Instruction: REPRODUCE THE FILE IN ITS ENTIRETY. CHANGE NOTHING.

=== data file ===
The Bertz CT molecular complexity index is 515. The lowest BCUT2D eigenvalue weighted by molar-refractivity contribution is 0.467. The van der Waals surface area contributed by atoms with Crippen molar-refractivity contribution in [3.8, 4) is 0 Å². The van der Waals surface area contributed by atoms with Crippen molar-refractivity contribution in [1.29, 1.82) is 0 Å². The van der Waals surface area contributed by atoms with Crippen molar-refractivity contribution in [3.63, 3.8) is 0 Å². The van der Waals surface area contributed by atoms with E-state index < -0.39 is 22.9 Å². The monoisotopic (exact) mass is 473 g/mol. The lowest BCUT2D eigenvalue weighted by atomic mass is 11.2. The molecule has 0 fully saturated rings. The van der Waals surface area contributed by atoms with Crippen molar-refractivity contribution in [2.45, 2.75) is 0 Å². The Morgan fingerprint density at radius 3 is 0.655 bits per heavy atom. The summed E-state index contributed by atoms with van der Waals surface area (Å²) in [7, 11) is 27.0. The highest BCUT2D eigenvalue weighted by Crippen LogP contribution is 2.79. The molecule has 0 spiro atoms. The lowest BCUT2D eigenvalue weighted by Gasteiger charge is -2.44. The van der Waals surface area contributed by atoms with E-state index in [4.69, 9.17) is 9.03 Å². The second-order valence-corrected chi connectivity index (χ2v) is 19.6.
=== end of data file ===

The Bertz CT molecular complexity index is 515. The lowest BCUT2D eigenvalue weighted by molar-refractivity contribution is 0.467. The van der Waals surface area contributed by atoms with Crippen molar-refractivity contribution in [3.8, 4) is 0 Å². The van der Waals surface area contributed by atoms with Crippen molar-refractivity contribution in [1.29, 1.82) is 0 Å². The van der Waals surface area contributed by atoms with Crippen molar-refractivity contribution in [3.63, 3.8) is 0 Å². The van der Waals surface area contributed by atoms with E-state index < -0.39 is 22.9 Å². The monoisotopic (exact) mass is 473 g/mol. The lowest BCUT2D eigenvalue weighted by atomic mass is 11.2. The molecule has 0 fully saturated rings. The van der Waals surface area contributed by atoms with Crippen molar-refractivity contribution in [2.45, 2.75) is 0 Å². The Morgan fingerprint density at radius 3 is 0.655 bits per heavy atom. The summed E-state index contributed by atoms with van der Waals surface area (Å²) in [7, 11) is 27.0. The highest BCUT2D eigenvalue weighted by Crippen LogP contribution is 2.79. The molecule has 0 spiro atoms. The lowest BCUT2D eigenvalue weighted by Gasteiger charge is -2.44. The van der Waals surface area contributed by atoms with E-state index in [4.69, 9.17) is 9.03 Å². The second-order valence-corrected chi connectivity index (χ2v) is 19.6.